Oct 2016 Program

Tue., Oct. 4 at 1:30 PM

Topic:  Bees in the Garden

Speaker:  Diane Benton

The October 4th meeting also features The Biggest Little Rose Show in the Mother Lode.  Ribbons and cash prizes!


“Bees in Your Garden”

Diane Benton and Jerry Van Heeringen
Diane Benton and Jerry Van Heeringen

Diane Benton and Jerry Van Heeringen are hobby beekeepers in the Sierra Nevada Foothills. They are members of the Gold Country Rose Society in Auburn and the ARS.  One of their interests is attending the World Federation of Rose Society Conferences around the world every three years.  In fact, after last years meeting in Lyon, France, they were able to travel to Paris and were invited by a local beekeeper to view his hives on top of the Paris Opera House.

3576599436_2cc7933502They have been keeping bees since 2008 and currently have 12 beehives on their property in Grass Valley. Both are members of the Nevada County Beekeeping Association where Jerry is this year’s President. Join Diane and Jerry for a fun & lively discussion, show and tell, and slide show about beekeeping.  Learn all about the “bee dance” and why you should never keep your beehives in a field with black cows!


“Reflections on the State of Bee-ing” from the Auburn Journal interview with beekeeper Diane Benton, article follows:

“It was allergies that got beekeeper Diane Benton interested in hives.
“She lived on the coast for many years and never had any allergy problems,” her husband, Jerry Van Heeringen said. “She moved up here and the allergies (appeared). A friend suggested trying some of the local honey.”
That sparked the idea of tending their own bees. So the couple joined the Nevada County Beekeeping Society and signed up for a beginning beekeeping class.
Along with classroom discussions, there was hands-on interaction with the bees. It captured their imagination immediately.
“Just about every aspect was fascinating,” Van Heeringen said. “(Bees) have a two-mile range – a four-mile circle they’ll fly in to forage. They are very essential to the food supply. They are so adapted to survival. When the queen bee is mating after she hatches, she mates with a number of drones and that helps the genetic (makeup) of the hive.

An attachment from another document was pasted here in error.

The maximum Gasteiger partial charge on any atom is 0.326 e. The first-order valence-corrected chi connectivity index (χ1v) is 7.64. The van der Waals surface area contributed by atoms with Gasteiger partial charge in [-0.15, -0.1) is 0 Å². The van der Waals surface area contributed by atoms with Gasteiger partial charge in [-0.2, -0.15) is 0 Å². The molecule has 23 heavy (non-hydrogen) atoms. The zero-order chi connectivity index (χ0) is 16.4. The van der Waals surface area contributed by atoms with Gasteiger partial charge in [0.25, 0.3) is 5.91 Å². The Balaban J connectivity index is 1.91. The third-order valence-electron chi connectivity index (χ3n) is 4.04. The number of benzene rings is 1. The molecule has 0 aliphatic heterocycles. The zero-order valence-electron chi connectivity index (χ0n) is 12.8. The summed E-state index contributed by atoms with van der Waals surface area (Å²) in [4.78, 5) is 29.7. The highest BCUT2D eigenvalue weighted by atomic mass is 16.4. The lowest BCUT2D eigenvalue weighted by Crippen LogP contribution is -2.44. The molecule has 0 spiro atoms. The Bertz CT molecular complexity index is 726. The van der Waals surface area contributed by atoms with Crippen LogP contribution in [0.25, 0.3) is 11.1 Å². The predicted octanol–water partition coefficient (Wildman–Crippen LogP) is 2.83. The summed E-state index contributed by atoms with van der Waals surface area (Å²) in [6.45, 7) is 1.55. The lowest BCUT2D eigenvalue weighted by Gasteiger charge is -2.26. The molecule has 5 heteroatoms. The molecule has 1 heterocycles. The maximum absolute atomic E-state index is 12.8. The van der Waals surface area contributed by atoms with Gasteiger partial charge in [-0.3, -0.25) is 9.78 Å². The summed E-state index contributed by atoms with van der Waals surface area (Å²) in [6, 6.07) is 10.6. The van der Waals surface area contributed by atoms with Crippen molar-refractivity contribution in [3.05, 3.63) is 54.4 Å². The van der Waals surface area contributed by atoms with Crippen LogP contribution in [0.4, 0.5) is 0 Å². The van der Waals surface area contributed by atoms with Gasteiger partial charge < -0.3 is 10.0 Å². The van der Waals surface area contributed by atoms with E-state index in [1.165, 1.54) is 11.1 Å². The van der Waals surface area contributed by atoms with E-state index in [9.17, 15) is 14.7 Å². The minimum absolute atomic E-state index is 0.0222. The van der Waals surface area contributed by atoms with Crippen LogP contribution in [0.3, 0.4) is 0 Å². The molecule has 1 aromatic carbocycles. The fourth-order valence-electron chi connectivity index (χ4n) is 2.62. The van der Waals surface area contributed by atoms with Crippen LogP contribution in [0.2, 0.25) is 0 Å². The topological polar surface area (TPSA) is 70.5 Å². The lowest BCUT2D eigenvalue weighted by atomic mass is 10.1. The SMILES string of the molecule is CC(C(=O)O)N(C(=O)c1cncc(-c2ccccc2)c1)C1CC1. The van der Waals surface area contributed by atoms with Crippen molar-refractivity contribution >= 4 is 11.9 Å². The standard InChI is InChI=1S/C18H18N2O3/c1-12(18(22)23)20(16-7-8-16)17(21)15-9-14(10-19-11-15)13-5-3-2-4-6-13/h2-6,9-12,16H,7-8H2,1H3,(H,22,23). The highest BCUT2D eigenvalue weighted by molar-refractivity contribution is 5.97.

“The worker bees forage and when they find something, they do a little dance outside the hive that has to do with compass direction and relationship with the sun. It directs the other bees to exactly that particular location.”
After studying and mulling the idea, Van Heeringen and Benton brought their first hive to their farm near Grass Valley several years ago. Unfortunately, that colony died over the winter.
“We got two more and managed with those for a couple of years,” Van Heeringen said. “As time went by, we built up our colonies until we had 28.”
Then last year’s combination of a very dry summer and cold winter decimated their bee population. Only one-fourth of the colonies made it through.
“A lot of beekeepers lost a lot of bees last year,” he said.
Even with just seven colonies left, opportunity knocked. A friend short on colonies for almond pollination in the Central Valley asked to bring along their bees, too.
“When they came back from pollinating the almonds, the colonies were very strong. With all the foraging, they really thrived down there,” Van Heeringen said. “It is a benefit for the bees and the growers.”
So far, beekeeping has been just a hobby, but the almond pollination experience got the couple considering someday turning it into a business.
This summer Van Heeringen and Benton focused on building up the colonies.
“We didn’t take any honey from them,” he said. “We really just wanted to increase the bees. We ended up with 14 colonies and they all seem very strong right now.”
Caring for the hives means, as much as possible, just letting them be.
“I hate to disturb them too much,” he said. “I’ll go out to the bee yard and check the weight of the hives. You want them to weigh 130 pounds going into fall. We call it the two-finger check. We take two fingers and lift up the side of the colony. If you can just barely lift it, it is about 65 pounds, which is about right for half of the colony.”
The stings hold no terror for him anymore.
“At first it is a scary thought. But if you are a beekeeper, you are going to be stung by bees,” he said. “I like to work with the hives without gloves. In warm weather, you can work bare-handed. It makes a better beekeeper out of me because you need to be gentle. In cold weather, the bees are more aggressive. … I wear a veil and suit then.”
As a hobby, it is not as easy as it seems, cautions Jeremiah Farrell, president of the Nevada County Beekeepers Association.
“Everyone thinks you can take bees, put them in a box and leave them there, then come back in September and harvest the honey,” he said. “Thirty years ago you could do that …. Now with the introduction of new diseases and more pesticide problems, it is harder and harder to maintain bees in a healthy state.”
For example, the varroa mite is a common pest problem for the hives. This is something Van Heeringen and Benton have had to deal with and are constantly vigilant to prevent. An infestation weakens the colony and makes it less able to withstand weather extremes.…”


In addition the October meeting will feature “The Biggest Little Rose Show in the Mother Lode.”

For information and schedule on The Biggest Little Rose Show click here.